Q&A: Rodriguez, star of the documentary 'Searching for Sugar Man'

Rodriguez (right) and director Malik Bendjelloul

Rodriguez (right) and director Malik Bendjelloul (Lenny Gilmore / RedEye / August 3, 2012)

Spoiler alert: Little-known, critically acclaimed early 1970s folk singer Rodriguez is not, contrary to popular belief, dead.

Yet, as chronicled in the Sundance award-winning film “Searching for Sugar Man,” that’s what many fans in early-’90s South Africa believed as Sixto Rodriguez’s socially conscious folk songs became anthems of revolution for the anti-apartheid movement. Rodriguez, however, had no idea. He wasn’t receiving any royalty checks and hadn’t heard that this growing base of overseas fans believed rumors that their new favorite artist had killed himself on stage.

“No, I didn’t commit suicide,” the 70-year-old Detroit native says with a laugh by phone from Minneapolis. Actually, he’s spent most of the past few decades working construction, but the film (which also has gained support from Alec Baldwin and Michael Moore) has begun to spark a certain career resurrection, including an upcoming Sept. 20 show at Lincoln Hall.

What went through your head when you heard so many people thought you were dead?
[Laughs.] The whole story was unbelievable in the sense that they talked about royalties and all this popularity, but I didn’t believe the second part that there was any money or that I had any fame there. ‘Cause I didn’t believe the first part that I was anything or anyone there. It was all a surprise … in ’98 I toured. I knew it was genuine because the audiences were so large. I was playing 5,000 [-seat] theatres, and they knew the lyrics to my songs.

Why do you think these rumors came about and how? It wasn’t just that people thought you were dead. It was that they heard you had killed yourself on stage. Or that you killed your wife and were in jail. That’s pretty extreme.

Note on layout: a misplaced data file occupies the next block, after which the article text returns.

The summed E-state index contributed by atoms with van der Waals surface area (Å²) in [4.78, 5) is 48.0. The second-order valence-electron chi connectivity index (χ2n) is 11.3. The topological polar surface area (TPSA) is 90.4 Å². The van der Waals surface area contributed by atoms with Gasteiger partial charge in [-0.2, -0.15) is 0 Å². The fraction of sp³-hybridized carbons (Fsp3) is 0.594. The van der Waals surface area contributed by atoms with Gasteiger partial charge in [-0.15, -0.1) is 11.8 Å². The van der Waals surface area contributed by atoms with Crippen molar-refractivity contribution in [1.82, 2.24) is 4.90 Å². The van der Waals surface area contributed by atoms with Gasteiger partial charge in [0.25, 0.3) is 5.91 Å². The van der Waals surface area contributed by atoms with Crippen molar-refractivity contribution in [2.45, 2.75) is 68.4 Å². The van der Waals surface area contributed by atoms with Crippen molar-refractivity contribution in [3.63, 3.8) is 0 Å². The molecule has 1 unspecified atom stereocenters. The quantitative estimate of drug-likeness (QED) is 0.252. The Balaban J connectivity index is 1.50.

It is gruesome stuff. I didn’t know what started these rumors … The thing is I always want to think that maybe it was a misinterpretation—”someone went out in a blaze of glory” kind of thing. And so that’s read in words like “He went up in smoke” or something. So maybe somebody interpreted it differently so it started sounding more gruesome.

How much frustration or sense of regret do you have about the fact that no one told you about your rising fame as it was happening?
As the music business goes, there [are] a lot of disappointments and criticisms, so that goes with the territory of the creative arts. Did I wish I had known? There’s stuff I wish had known, but I want to return to music in the sense that we make new money so we create new revenues. Music is a living art. I start from now and all we have to do is put on a concert and by the end of the night the receipts are in there. In music we create new revenue. That’s why I got into the music business because [of those] immediate rewards. And long-distance rewards, royalties that might happen. So I didn’t know it was already happening. I certainly wasn’t receiving those revenues. That’s still a question that’s gonna be resolved. And I’ll let everyone know how that goes.

What were you going for on your albums “Cold Fact” and “Coming From Reality,” and why do you think they didn’t sell at the time?
Well, they didn’t sell in the United States but in the genre of protest song, I think they put my stuff in that category. Social protest. “I Am a Rock” by Paul Simon; Bob Dylan’s “Masters of War;” Barry McGuire’s “Eve of Destruction.” These kinds of tunes were coming out at that time. “Ohio” by Neil Young, [about] the Kent State killings of American students on campus ... They canvas things, [focus] people’s attention to the real issues that are happening. And South Africa, they have constriction too … Angola, Namibia … In the United States the people were burning their draft cards, resisting the draft, going to Canada. So again these parallels were happening, so [my albums] didn’t succeed here but it did in a way in South Africa.